Lost in translation? Ways to say buddy in Spanish
The tricky thing about Spanish is that it quite often happens that speakers from different places use words in ways that make absolutely no sense to Spanish speakers from other places. The same word means different things in different places and this can often lead to confusion.
Pal, mate, dude, friend… These are all ways that English speaking people express similar things, with some dominating in some parts of the English speaking world, but all of them being understandable everywhere.
“Listen, mate, you really should…”
“I know, buddy, thank you.”
“No worries, dude!”
The above might be said by three different people from London, New York and Sydney respectively, or they might have been used by the same person from Dublin over the course of a single day. There really is no way to tell.
In Spanish, however, the little word you use to let someone know you are addressing them varies from country to country and gives away where a speaker comes from even if he says nothing else. Let’s go over some of these using some Spanish speaking countries as examples.
You might be forgiven for thinking that Spanish people are all related, one large family with lots of uncles and aunts. ‘Tío’ and ‘tía’ (uncle and aunt) are the words that you will most commonly hear in Spain to mean ‘mate’ or ‘dude’ with the distinction that they vary according to gender. You might also hear someone talking about ‘un primo’, literally a cousin, but be careful with this one as well. If it’s not ACTUALLY a cousin, the meaning of this is something that might be translated as ‘a gullible fool’.
Argentina and Uruguay: Boludo/a
Argentinians and Uruguayans, it seems, are a ballsy bunch. Two of the words you are going to hear most often in these two countries are ‘boludo’ and its female equivalent ‘boluda’. This word literally means ‘ballsy’ and depending on the tone and the relationship between the people in the conversation it can be used to mean a variety of things, but amongst friends it’s like calling each other buddy. Watch the tone though, since it can also be used to mean ‘idiot’. A variation of this is ‘pelotudo/a’. The main difference is that with ‘boludo/a’ you might think of tennis balls or billiards – ‘pelotudo/a’ is more about basketballs and inflatable beach balls. You might also hear an affectionate contraction in the form of ‘bolu’, and derived terms like ‘boludez’ (something silly) or ‘boludear’ (to mess around).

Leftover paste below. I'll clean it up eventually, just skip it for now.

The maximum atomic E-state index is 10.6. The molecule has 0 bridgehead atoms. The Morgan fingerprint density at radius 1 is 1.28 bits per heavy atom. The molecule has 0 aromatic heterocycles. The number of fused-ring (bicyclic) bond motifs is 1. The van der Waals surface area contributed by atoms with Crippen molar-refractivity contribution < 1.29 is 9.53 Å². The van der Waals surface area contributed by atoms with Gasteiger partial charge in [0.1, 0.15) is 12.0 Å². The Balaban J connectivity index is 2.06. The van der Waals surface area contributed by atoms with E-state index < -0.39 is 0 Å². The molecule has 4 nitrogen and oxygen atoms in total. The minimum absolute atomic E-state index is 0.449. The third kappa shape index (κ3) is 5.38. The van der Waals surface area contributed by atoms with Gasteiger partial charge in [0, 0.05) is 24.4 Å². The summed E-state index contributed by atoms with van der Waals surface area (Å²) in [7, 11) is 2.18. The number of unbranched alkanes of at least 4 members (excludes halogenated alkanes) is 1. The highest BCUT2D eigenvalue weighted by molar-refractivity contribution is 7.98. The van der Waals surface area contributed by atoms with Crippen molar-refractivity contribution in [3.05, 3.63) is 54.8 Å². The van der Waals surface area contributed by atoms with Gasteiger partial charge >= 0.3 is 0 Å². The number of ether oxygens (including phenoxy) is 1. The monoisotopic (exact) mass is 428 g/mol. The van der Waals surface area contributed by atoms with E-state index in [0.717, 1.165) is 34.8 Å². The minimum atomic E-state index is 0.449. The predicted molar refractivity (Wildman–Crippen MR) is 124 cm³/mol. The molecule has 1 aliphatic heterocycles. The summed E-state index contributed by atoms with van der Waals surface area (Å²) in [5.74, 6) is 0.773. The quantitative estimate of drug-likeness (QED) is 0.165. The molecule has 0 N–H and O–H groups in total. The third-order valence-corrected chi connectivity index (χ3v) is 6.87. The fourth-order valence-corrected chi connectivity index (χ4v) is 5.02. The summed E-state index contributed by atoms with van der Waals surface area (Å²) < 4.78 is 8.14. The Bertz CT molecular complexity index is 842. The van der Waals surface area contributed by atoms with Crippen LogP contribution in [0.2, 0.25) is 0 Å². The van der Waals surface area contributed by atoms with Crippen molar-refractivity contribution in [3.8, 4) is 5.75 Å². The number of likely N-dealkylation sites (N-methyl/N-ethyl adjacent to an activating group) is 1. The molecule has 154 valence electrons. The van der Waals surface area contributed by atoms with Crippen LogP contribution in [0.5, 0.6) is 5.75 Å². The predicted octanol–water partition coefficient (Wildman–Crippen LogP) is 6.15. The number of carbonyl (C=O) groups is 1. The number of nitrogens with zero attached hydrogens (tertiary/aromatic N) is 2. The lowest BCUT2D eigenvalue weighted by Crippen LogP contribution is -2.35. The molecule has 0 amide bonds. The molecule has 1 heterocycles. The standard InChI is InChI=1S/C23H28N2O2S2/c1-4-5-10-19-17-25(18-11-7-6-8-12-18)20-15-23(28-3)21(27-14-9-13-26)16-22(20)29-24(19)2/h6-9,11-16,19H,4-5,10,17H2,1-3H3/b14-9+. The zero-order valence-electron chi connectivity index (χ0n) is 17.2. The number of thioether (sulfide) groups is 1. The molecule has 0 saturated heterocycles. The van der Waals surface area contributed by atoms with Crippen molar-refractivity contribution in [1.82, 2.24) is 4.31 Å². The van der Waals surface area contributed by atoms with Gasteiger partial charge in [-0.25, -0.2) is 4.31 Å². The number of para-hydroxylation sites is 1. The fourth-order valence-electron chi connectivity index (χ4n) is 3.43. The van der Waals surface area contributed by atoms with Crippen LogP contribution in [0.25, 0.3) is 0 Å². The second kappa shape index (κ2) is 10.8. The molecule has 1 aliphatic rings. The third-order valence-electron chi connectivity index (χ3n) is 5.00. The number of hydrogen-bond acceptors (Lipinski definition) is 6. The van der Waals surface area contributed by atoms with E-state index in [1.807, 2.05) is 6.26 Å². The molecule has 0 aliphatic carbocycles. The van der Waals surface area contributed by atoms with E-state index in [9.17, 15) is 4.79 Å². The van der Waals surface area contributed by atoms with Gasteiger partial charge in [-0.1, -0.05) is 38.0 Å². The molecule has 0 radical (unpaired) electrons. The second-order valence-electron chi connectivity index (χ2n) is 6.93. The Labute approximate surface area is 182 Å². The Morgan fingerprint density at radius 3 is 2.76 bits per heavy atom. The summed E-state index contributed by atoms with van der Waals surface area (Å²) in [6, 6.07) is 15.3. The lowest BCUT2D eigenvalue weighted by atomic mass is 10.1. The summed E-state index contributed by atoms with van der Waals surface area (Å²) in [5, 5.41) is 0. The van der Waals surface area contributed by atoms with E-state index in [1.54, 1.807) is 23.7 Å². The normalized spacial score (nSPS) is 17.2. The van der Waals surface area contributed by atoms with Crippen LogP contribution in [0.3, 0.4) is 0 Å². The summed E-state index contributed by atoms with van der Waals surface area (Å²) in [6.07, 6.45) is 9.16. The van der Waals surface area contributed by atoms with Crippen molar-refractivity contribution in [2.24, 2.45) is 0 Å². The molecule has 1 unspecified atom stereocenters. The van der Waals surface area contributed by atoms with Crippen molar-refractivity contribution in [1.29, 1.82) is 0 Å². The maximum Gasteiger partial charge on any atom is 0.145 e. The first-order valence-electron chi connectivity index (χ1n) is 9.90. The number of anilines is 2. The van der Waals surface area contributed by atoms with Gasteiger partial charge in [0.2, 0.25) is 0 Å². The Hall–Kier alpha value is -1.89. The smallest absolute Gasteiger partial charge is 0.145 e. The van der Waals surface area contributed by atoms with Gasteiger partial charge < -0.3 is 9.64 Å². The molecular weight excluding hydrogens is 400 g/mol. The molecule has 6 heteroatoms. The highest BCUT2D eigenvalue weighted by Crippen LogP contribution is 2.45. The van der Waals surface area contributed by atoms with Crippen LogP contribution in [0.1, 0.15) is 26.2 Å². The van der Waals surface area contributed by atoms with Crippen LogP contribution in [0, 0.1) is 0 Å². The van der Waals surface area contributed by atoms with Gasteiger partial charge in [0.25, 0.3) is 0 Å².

Where Argentinians and Uruguayans are ‘ballsy’, Chileans are ‘eggy’. Their word is ‘weón/a’, a contraction of ‘huevón/a’. No prizes for guessing where that comes from!
Mexico: Güey and Morra
Although it might seem to be following the same reasoning (if that’s what we’re going to call it) from the two above when Mexicans call each other ‘güey’ or ‘wey’ they are actually not referring to ‘guevos’ (huevos/ eggs) but rather to an ox (buey). This usually only applies to men though, with its female equivalent being ‘morra’ which might be very loosely translated as ‘snouty’ as in having a big snout. Spanish can be a very colourful language.
Venezuela, Colombia and Ecuador: Pana and parce
Other examples of different words that mean similar things can be found in Venezuela, Colombia and Ecuador. Both Venezuelans and Ecuadorians commonly use the word ‘pana’ both for men and for women, which in Spain means corduroy. This is obviously not the origin of the term, which is something that is debated. Some say it comes from of the English word ‘partner’, whereas others believe its roots are in the indigenous word ‘panaca’, meaning family. Jury’s still out on that one!
Geographically between them, Colombians know and understand ‘pana’, but usually prefer to use ‘parcero/a’, commonly shortened to ‘parce’. This last term is an old fashioned word for ‘partner’, which interestingly enough is also used by Brazilians in Portuguese (parceiro) in the way that it is by Colombians. But that is another story…
These are just some of the more common ways of saying ‘buddy’, but there are many more. Also, and this can’t be stressed enough, the tone in which these are said makes the difference between them trying to convey something that is friendly from something that is closer to being an insult.
Have you travelled around the Spanish speaking world and heard others? Let us know which!
For more examples of how Spanish sounds in various places around the world, check out our Spanish [media collection](https://chatterbug.com/media/spanish).